Doctors are calling on parents to keep their children away from fireworks this holiday weekend, citing the thousands of injuries reported last year.
“We know that sales of fireworks increased in 2020, as did injuries, so parents and caregivers need to be vigilant this Fourth of July and leave any fireworks to the professionals,” said Dr. James Dodington, a member of the American Academy of Pediatrics Council on Injury, Violence, and Poison Prevention.
Emergency room visits due to fireworks-related injuries increased across all age groups by more than 5,000 from 2019 to 2020, according to the 2020 Consumer Product Safety Commission report. Of the total 15,600 injuries reported in 2020, 1,100 were under the age of 5, 1,400 were 5 to 14, and 1,300 were 15 to 19.
Most of the injuries were to the hands and fingers, but others were to the head, face, and eyes. The leading sources for injuries are firecrackers and sparklers, the report said. Handheld sparklers, which some parents perceive as less hazardous than fireworks, burn at about 2,000 degrees, hot enough to melt glass and certain types of metals.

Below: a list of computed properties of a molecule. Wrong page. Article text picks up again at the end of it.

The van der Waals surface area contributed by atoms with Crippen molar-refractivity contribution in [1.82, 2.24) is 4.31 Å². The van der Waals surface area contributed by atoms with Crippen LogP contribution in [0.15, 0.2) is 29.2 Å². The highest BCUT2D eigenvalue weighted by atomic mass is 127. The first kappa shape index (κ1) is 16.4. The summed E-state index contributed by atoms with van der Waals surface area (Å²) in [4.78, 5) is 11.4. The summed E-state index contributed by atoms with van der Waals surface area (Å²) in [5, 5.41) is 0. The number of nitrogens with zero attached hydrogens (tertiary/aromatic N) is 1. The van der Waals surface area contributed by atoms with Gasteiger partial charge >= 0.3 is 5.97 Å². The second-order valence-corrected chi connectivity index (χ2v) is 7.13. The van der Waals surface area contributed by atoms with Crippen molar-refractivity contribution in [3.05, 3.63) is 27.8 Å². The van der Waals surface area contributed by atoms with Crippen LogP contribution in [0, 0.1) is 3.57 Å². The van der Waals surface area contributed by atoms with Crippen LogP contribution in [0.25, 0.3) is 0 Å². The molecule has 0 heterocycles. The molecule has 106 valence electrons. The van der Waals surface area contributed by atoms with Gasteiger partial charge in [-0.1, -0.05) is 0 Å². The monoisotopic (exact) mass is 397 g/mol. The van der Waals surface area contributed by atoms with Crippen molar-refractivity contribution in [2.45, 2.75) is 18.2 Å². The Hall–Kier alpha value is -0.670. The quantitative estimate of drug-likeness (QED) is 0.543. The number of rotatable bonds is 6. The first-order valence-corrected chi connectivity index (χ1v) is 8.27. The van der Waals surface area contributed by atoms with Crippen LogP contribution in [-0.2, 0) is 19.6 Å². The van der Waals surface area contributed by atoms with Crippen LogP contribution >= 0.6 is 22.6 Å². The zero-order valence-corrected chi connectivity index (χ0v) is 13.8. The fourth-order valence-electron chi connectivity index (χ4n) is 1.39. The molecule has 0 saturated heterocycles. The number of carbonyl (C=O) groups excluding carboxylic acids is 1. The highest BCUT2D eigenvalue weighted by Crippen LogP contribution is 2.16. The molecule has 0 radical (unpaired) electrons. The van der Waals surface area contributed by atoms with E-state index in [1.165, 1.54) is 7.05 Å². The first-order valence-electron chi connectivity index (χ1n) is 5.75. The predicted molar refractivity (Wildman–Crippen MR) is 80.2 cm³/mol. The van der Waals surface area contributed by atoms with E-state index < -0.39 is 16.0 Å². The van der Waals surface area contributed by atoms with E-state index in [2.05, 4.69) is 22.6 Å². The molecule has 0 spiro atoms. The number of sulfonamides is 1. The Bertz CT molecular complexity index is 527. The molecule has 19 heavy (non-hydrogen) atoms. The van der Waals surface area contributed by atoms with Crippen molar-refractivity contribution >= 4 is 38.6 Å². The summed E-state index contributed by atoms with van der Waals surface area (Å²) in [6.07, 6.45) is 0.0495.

“All fireworks, even handheld sparklers, are dangerous,” Dr. Petra Warner, chief of staff at Shriners Children’s Ohio said Thursday.
The CPSC also reported 18 fireworks-related deaths in 2020. The authors added that reporting of deaths related to fireworks last year is an undercount and “the number of deaths in 2020 should be considered a minimum.”
The American Academy of Pediatrics recommended that families wave flags in place of riskier sparklers, reporting that “nearly half of fireworks injuries to children under age 5 are related to sparklers.” The organization also advised parents to protect their children’s ears by staying at least 500 feet away from the launch site.
People can legally buy fireworks in some form in all states except Massachusetts, where fireworks displays are left up to the professionals. State fireworks laws vary by state. For instance, in Kentucky, it is legal to set off fireworks year-round from 9 a.m. until 11 p.m. and until midnight on July 4. In New York, meanwhile, only ground-based fireworks are legal and are only allowed to be used and sold from June 20 to July 5 and Dec. 26 to Jan. 2.